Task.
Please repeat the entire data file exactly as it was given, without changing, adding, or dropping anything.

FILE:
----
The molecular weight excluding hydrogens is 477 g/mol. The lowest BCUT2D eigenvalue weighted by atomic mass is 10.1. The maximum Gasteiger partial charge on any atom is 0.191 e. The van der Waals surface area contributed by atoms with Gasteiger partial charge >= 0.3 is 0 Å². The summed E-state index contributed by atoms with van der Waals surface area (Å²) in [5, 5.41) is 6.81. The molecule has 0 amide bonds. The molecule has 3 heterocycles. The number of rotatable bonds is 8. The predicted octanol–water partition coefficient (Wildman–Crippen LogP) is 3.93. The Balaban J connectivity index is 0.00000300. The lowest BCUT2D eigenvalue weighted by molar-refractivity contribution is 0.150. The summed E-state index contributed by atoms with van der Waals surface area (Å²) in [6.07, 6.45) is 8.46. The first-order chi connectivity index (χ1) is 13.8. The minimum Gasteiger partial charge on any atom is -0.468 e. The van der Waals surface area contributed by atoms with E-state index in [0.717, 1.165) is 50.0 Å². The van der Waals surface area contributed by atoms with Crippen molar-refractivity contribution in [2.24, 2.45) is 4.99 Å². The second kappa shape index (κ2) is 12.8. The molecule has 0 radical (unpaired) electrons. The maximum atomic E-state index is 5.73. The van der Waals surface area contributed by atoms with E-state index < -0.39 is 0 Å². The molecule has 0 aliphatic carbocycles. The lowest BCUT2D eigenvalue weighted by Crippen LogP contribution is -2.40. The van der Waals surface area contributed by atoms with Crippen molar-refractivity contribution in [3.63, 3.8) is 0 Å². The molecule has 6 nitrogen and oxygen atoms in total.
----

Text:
The molecular weight excluding hydrogens is 477 g/mol. The lowest BCUT2D eigenvalue weighted by atomic mass is 10.1. The maximum Gasteiger partial charge on any atom is 0.191 e. The van der Waals surface area contributed by atoms with Gasteiger partial charge >= 0.3 is 0 Å². The summed E-state index contributed by atoms with van der Waals surface area (Å²) in [5, 5.41) is 6.81. The molecule has 0 amide bonds. The molecule has 3 heterocycles. The number of rotatable bonds is 8. The predicted octanol–water partition coefficient (Wildman–Crippen LogP) is 3.93. The Balaban J connectivity index is 0.00000300. The lowest BCUT2D eigenvalue weighted by molar-refractivity contribution is 0.150. The summed E-state index contributed by atoms with van der Waals surface area (Å²) in [6.07, 6.45) is 8.46. The first-order chi connectivity index (χ1) is 13.8. The minimum Gasteiger partial charge on any atom is -0.468 e. The van der Waals surface area contributed by atoms with E-state index in [0.717, 1.165) is 50.0 Å². The van der Waals surface area contributed by atoms with Crippen molar-refractivity contribution in [2.24, 2.45) is 4.99 Å². The second kappa shape index (κ2) is 12.8. The molecule has 0 radical (unpaired) electrons. The maximum atomic E-state index is 5.73. The van der Waals surface area contributed by atoms with E-state index < -0.39 is 0 Å². The molecule has 0 aliphatic carbocycles. The lowest BCUT2D eigenvalue weighted by Crippen LogP contribution is -2.40. The van der Waals surface area contributed by atoms with Crippen molar-refractivity contribution in [3.63, 3.8) is 0 Å². The molecule has 6 nitrogen and oxygen atoms in total.